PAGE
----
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3 ways to Improve Knee Pain with Running

What kind of knee pain do I have?

Knee pain may originate from a variety of structures, including the ligaments stabilizing the knee; the tendons connecting the knee musculature to the femur, kneecap (patella), and shin bone (tibia); or the cartilage and other “cushioning” structures around the knee. The most common type of knee pain occurring in runners is generalized pain on the front of the knee. This kind of pain is called patellofemoral knee pain, referring to the patella as it interacts with the femur.

What are common signs of patellofemoral knee pain?

  • Generalized pain around or beneath the kneecap
  • Pain with stairs, especially going down
  • Pain worsens as activity progresses
  • Downhill walking and running are worse than uphill

Importantly, joint cracking and popping is not indicative of a worsened condition. If you have noisy knees, don’t sweat it.

3 tips to manage patellofemoral knee pain with running

  • Strengthen your outer hips to improve single leg stability. Strong outer hips help keep the knee aligned when jumping onto a single leg (as in running). If the outer hip isn’t working to keep the pelvis level, the knee collapses toward the midline, resulting in sub-optimal loading of the patellofemoral joint. Try single-leg banded hip abduction (kicking out to the side), 4 sets to fatigue, 3-4 times per week.
  • Strengthen the quads to support the knee, especially for the phase of running when and just after you initially land on one leg. During this phase, the knee stops the body from falling all the way to the ground and softens the ground reaction force. Stand on one foot on a slightly elevated surface (a stair, a book–whatever height isn’t uncomfortable to complete the exercise). Bend the knee until the free foot reaches the ground, then straighten to return to the starting position. Keep the hips level and the knee tracking straight (rather than inward) as you complete the exercise. Do 3-4 sets of 10-15 reps, 3-4 times per week.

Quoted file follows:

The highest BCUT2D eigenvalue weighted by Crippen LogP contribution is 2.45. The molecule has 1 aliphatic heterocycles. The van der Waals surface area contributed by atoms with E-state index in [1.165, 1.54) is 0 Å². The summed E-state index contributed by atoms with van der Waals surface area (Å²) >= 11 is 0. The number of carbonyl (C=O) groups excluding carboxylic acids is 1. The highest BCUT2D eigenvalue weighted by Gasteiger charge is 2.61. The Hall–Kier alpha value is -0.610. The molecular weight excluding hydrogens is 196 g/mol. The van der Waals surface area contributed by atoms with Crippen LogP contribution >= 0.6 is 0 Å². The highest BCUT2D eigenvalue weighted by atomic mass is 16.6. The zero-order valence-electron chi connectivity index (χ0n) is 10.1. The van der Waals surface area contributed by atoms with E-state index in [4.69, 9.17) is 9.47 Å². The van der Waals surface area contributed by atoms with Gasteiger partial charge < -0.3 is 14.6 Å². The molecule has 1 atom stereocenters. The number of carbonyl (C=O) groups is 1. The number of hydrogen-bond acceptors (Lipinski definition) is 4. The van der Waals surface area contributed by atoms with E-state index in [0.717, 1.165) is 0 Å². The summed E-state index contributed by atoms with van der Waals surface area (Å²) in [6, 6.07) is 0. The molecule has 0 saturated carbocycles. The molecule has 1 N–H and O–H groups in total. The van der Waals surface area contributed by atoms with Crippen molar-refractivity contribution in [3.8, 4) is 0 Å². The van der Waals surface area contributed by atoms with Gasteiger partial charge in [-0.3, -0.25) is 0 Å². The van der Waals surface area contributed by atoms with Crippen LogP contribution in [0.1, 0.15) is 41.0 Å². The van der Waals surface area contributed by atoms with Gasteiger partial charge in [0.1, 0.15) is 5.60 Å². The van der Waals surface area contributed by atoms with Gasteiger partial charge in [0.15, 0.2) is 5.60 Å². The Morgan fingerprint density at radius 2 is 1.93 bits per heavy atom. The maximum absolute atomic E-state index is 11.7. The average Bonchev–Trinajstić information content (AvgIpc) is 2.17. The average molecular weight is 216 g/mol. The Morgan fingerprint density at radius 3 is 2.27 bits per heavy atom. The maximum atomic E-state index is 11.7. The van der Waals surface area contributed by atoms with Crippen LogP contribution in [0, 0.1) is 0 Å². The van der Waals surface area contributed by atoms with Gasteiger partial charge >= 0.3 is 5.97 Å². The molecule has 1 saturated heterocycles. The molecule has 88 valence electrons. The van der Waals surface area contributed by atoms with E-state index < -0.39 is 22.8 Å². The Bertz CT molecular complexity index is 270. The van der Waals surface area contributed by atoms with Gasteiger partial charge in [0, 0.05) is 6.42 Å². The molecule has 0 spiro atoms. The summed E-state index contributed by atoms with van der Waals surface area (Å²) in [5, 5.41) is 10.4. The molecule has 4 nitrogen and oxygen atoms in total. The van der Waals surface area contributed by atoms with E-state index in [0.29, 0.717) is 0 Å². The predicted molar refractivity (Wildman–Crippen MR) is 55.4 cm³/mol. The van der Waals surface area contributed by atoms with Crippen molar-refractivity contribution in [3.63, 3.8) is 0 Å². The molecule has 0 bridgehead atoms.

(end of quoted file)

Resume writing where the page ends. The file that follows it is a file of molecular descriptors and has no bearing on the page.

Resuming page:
• Increase your forward trunk lean when you run. Leaning slightly forward shifts the work to your hip and reduces stress on the knee. As an added bonus, a slight forward lean (shoulders should be in front of your hips) also makes for more efficient running. To practice this, stand on one leg (as if you’re running) about a foot away from a wall. Practice leaning forward until you feel the point where you just start to lose your balance, then catch yourself on the wall. This point simulates your optimal trunk position when running. Repeat finding that position 10 times on each leg. Then repeat the drill 10 times on each leg again but with eyes closed to help solidify where that point is.

Conclusion:

  • The most common knee pain with running is pain around or beneath the kneecap, called patellofemoral pain.
  • Noisy knees do not mean further damage.
  • Hip strength, quad strength, and altering gait mechanics help improve knee pain in runners.
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Here at Peak Endurance Performance & Physical Therapy we help active adults in the Madison Area get back to the activities they love without pain or limitations. We see people of all ages, ability levels, and individuals trying to get back to a multitude of movements including: getting back into running, women postpartum, CrossFit athletes, climbers, gymnasts, wrestlers, overhead athletes, and your recreational weekend warrior. If you’re looking to get back to the activities that give you meaning, relieve stress, and make you feel like you again, feel free to reach out below and we’ll see if we’re the right fit for you.